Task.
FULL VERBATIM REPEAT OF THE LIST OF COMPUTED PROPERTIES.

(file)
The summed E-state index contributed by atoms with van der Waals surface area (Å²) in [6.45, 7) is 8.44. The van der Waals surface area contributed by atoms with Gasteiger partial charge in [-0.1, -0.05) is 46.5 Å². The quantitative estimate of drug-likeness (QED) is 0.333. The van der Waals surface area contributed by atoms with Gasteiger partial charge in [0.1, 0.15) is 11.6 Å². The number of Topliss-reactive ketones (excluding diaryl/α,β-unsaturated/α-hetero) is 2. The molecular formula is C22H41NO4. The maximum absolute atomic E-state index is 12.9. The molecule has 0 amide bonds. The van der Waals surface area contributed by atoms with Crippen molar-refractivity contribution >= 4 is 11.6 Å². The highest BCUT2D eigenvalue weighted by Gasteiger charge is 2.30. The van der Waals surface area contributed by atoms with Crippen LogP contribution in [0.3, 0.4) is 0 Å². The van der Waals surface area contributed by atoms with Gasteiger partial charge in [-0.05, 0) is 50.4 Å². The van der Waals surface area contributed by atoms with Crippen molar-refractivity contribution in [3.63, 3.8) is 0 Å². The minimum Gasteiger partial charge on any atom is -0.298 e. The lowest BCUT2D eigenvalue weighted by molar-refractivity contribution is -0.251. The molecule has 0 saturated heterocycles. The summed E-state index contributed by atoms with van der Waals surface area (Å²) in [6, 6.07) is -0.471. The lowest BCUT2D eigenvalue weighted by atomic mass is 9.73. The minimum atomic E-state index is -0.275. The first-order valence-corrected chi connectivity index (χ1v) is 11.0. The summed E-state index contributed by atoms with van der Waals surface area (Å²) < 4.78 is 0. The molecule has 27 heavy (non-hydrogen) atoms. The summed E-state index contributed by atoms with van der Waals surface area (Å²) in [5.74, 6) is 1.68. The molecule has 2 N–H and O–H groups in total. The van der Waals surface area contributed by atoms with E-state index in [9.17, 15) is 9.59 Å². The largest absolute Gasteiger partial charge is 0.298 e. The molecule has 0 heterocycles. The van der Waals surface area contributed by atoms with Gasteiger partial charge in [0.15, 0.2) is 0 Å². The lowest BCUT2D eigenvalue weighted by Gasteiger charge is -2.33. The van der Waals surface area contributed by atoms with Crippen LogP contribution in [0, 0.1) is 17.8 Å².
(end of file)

The summed E-state index contributed by atoms with van der Waals surface area (Å²) in [6.45, 7) is 8.44. The van der Waals surface area contributed by atoms with Gasteiger partial charge in [-0.1, -0.05) is 46.5 Å². The quantitative estimate of drug-likeness (QED) is 0.333. The van der Waals surface area contributed by atoms with Gasteiger partial charge in [0.1, 0.15) is 11.6 Å². The number of Topliss-reactive ketones (excluding diaryl/α,β-unsaturated/α-hetero) is 2. The molecular formula is C22H41NO4. The maximum absolute atomic E-state index is 12.9. The molecule has 0 amide bonds. The van der Waals surface area contributed by atoms with Crippen molar-refractivity contribution >= 4 is 11.6 Å². The highest BCUT2D eigenvalue weighted by Gasteiger charge is 2.30. The van der Waals surface area contributed by atoms with Crippen LogP contribution in [0.3, 0.4) is 0 Å². The van der Waals surface area contributed by atoms with Gasteiger partial charge in [-0.05, 0) is 50.4 Å². The van der Waals surface area contributed by atoms with Crippen molar-refractivity contribution in [3.63, 3.8) is 0 Å². The minimum Gasteiger partial charge on any atom is -0.298 e. The lowest BCUT2D eigenvalue weighted by molar-refractivity contribution is -0.251. The molecule has 0 saturated heterocycles. The summed E-state index contributed by atoms with van der Waals surface area (Å²) in [6, 6.07) is -0.471. The lowest BCUT2D eigenvalue weighted by atomic mass is 9.73. The minimum atomic E-state index is -0.275. The first-order valence-corrected chi connectivity index (χ1v) is 11.0. The summed E-state index contributed by atoms with van der Waals surface area (Å²) < 4.78 is 0. The molecule has 27 heavy (non-hydrogen) atoms. The summed E-state index contributed by atoms with van der Waals surface area (Å²) in [5.74, 6) is 1.68. The molecule has 2 N–H and O–H groups in total. The van der Waals surface area contributed by atoms with E-state index in [9.17, 15) is 9.59 Å². The largest absolute Gasteiger partial charge is 0.298 e. The molecule has 0 heterocycles. The van der Waals surface area contributed by atoms with Gasteiger partial charge in [0.15, 0.2) is 0 Å². The lowest BCUT2D eigenvalue weighted by Gasteiger charge is -2.33. The van der Waals surface area contributed by atoms with Crippen LogP contribution in [0, 0.1) is 17.8 Å².